Touch Preparation Analysis of Skin Lesions Is a Rapid, Accurate Diagnostic Technique: A Prospective Clinical-Pathologic Study
RS Ohgami, B Sun, J Kosek, J Tang, S Chen, U Sundram, EJ Schwartz. Stanford University, Stanford, CA
Background: The cytologic analysis of skin based lesions has been largely confined to microbial analysis such as KOH preparation, or Tzanck smears. Skin based cytology methods for the diagnosis of epidermal/dermal lesions are under-developed.
Design: We sought to evaluate the use of touch preparations of skin biopsies as a method for accurately diagnosing lesions. Touch preparations were performed on 56 skin biopsies which included squamous cell carcinomas, basal cell carcinomas, nevi, drug eruptions, and ulcers (among others). Specimens were processed using Diff-Quik solutions. Three independent pathologists, blinded to the final pathologic diagnosis, reviewed slides and were instructed to render a diagnosis using the following categories: 1) Negative for malignancy 2) Reactive 3) Atypical 4) Suspicious for malignancy 5) Diagnostic of malignancy. In addition, pathologists commented on the cellularity of lesions and the general morphologic findings in a separate paragraph. The gold standard for the diagnosis of lesions was considered to be the findings on permanent histology.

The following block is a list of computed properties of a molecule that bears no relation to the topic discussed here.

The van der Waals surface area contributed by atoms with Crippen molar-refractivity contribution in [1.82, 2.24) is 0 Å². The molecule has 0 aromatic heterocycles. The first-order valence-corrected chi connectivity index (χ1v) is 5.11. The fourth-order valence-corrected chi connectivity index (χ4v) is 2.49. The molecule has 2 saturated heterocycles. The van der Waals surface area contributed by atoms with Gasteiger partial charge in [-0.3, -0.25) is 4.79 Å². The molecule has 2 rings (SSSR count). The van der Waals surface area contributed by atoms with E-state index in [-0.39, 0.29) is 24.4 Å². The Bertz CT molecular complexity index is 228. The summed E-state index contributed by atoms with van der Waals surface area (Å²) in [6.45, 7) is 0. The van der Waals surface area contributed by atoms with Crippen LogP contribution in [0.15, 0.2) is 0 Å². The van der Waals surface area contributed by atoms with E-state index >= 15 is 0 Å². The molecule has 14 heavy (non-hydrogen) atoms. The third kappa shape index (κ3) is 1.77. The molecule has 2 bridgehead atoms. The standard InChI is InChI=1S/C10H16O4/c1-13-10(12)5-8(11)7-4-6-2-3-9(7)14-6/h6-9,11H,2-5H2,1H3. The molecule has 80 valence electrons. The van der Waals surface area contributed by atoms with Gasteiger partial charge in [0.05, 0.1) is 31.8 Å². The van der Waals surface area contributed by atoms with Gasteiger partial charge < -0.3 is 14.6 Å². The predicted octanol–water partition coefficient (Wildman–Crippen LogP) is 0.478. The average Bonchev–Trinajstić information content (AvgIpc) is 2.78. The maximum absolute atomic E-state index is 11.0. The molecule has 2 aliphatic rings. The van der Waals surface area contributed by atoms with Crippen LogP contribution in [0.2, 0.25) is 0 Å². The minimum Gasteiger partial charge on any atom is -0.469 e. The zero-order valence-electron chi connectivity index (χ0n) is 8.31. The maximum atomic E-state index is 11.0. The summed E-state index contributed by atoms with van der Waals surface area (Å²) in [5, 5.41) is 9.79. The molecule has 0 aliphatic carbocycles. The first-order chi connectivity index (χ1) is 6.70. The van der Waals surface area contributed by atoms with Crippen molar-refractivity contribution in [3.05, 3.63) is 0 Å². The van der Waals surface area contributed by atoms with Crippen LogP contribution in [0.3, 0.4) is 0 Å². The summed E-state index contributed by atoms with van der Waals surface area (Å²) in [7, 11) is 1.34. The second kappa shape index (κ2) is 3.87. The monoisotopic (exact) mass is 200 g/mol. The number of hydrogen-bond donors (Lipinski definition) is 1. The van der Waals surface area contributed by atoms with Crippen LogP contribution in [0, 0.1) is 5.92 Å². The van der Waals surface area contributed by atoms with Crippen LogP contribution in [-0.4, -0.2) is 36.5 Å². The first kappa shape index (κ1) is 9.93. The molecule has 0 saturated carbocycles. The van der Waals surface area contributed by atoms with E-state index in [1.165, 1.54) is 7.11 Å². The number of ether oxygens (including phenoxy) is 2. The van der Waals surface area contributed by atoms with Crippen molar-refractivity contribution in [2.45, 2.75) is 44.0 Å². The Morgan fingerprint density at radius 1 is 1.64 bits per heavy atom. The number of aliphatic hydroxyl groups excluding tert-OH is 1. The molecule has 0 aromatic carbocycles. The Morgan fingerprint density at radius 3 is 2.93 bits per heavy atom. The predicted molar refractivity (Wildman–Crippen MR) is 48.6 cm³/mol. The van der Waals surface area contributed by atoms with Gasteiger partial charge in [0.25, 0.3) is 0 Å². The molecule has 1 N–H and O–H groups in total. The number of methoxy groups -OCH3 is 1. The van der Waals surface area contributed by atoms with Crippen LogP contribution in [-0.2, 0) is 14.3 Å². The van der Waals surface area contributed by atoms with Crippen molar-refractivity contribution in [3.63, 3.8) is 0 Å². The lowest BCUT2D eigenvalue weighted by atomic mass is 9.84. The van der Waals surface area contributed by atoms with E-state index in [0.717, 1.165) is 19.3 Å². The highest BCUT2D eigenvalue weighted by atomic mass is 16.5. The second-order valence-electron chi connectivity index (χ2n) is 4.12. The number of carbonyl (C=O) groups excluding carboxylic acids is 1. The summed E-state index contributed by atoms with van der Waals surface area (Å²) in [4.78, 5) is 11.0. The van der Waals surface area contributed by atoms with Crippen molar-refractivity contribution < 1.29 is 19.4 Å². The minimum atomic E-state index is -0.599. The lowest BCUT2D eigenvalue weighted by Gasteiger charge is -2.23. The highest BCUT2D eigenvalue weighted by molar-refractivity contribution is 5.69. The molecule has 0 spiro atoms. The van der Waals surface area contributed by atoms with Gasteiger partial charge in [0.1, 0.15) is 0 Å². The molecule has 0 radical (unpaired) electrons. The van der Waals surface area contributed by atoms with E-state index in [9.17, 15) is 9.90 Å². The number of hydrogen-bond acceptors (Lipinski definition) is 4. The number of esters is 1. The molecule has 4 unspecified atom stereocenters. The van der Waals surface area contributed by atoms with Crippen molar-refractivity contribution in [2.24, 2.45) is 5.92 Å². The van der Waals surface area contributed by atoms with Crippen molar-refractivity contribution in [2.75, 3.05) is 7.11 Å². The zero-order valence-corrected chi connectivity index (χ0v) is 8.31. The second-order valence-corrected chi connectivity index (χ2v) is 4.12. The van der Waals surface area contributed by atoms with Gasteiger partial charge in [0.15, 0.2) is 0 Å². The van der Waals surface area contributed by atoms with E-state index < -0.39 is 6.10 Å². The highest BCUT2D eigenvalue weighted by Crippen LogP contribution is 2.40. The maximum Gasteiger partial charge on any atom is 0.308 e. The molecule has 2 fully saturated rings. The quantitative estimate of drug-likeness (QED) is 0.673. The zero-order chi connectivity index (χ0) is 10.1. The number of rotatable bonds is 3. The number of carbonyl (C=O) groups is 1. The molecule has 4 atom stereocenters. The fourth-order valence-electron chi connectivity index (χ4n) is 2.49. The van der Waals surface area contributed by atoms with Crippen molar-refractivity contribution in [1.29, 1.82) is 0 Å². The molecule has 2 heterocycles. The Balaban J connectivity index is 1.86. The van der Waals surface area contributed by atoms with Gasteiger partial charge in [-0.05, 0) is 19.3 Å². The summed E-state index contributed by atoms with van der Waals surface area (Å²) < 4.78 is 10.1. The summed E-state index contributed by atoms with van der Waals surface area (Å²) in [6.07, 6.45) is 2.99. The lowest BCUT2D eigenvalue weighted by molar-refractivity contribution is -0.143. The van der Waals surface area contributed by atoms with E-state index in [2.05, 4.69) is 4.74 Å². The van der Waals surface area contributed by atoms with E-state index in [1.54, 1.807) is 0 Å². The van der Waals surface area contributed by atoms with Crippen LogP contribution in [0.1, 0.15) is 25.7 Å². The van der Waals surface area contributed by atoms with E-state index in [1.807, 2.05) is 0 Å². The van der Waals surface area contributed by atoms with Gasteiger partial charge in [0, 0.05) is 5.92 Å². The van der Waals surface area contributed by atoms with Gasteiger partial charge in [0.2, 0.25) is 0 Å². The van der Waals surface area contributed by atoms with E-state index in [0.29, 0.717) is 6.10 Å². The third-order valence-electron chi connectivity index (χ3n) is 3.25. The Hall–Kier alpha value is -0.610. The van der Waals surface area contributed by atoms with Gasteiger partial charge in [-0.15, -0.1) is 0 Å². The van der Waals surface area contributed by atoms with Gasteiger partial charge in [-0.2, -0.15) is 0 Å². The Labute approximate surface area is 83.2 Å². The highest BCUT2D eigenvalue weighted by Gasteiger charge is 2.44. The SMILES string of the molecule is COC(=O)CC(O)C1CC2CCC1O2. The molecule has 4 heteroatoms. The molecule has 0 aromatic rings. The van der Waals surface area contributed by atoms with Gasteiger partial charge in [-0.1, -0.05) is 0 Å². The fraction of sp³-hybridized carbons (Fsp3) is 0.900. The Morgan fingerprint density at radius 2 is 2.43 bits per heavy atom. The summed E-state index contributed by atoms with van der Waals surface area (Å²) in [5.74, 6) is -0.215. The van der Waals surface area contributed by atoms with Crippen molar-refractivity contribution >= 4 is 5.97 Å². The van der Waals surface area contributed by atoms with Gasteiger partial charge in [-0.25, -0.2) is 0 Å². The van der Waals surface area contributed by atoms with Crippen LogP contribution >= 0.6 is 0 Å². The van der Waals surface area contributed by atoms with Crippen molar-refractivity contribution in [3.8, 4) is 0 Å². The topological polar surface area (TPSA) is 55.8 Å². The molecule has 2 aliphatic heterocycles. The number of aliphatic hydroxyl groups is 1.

Results: The overall specificity for the diagnosis of squamous cell and basal cell carcinomas was 97%; the sensitivity of these diagnoses was 100%. Lesions categorized as reactive corresponded to ulcers without carcinoma, recent biopsy sites, and irritated seborrheic keratoses. In addition, one lesion identified as atypical/suspicious for carcinoma by cytology was histologically bland on initial sections, but after deeper sectioning was shown to be atypical, thus demonstrating the utility of this touch preparation technique. Finally, basal cell carcinomas have a clearly distinct cytomorphology which allows for the confident diagnosis of these lesions; in this study, this technique was 100% sensitive and 100% specific for the diagnosis of basal cell carcinomas.
Conclusions: Touch preparation cytology of skin biopsies is a rapid, accurate, cost-effective methodology for initial screening diagnosis of patients with skin disorders. Such studies allow for the appropriate triage of specimens which may require additional studies. Finally, we describe the cytomorphology of basal cell carcinomas in depth, allowing for the accurate and consistent diagnosis of these lesions. Expansion of this series of cases will help further demonstrate the novel utility of this technique.
Monday, March 22, 2010 9:30 AM
Poster Session I Stowell-Orbison/Surgical Pathology/Autopsy Awards Poster Session # 72, Monday Morning